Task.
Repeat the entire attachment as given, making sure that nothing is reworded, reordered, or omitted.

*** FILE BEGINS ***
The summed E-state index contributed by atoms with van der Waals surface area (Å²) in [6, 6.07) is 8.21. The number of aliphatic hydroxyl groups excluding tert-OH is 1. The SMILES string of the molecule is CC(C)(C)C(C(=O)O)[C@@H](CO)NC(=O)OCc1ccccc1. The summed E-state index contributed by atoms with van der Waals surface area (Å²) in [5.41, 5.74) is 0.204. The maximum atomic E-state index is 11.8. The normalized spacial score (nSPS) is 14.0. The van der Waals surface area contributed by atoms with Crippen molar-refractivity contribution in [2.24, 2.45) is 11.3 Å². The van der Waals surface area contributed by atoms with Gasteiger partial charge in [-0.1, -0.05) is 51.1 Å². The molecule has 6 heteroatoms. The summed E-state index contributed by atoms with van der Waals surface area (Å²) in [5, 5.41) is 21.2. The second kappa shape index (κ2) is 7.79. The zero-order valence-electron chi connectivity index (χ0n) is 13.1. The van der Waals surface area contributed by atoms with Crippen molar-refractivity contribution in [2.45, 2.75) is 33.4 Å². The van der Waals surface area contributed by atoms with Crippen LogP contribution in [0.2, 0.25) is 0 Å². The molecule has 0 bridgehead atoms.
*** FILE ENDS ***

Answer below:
The summed E-state index contributed by atoms with van der Waals surface area (Å²) in [6, 6.07) is 8.21. The number of aliphatic hydroxyl groups excluding tert-OH is 1. The SMILES string of the molecule is CC(C)(C)C(C(=O)O)[C@@H](CO)NC(=O)OCc1ccccc1. The summed E-state index contributed by atoms with van der Waals surface area (Å²) in [5.41, 5.74) is 0.204. The maximum atomic E-state index is 11.8. The normalized spacial score (nSPS) is 14.0. The van der Waals surface area contributed by atoms with Crippen molar-refractivity contribution in [2.24, 2.45) is 11.3 Å². The van der Waals surface area contributed by atoms with Gasteiger partial charge in [-0.1, -0.05) is 51.1 Å². The molecule has 6 heteroatoms. The summed E-state index contributed by atoms with van der Waals surface area (Å²) in [5, 5.41) is 21.2. The second kappa shape index (κ2) is 7.79. The zero-order valence-electron chi connectivity index (χ0n) is 13.1. The van der Waals surface area contributed by atoms with Crippen molar-refractivity contribution in [2.45, 2.75) is 33.4 Å². The van der Waals surface area contributed by atoms with Crippen LogP contribution in [0.2, 0.25) is 0 Å². The molecule has 0 bridgehead atoms.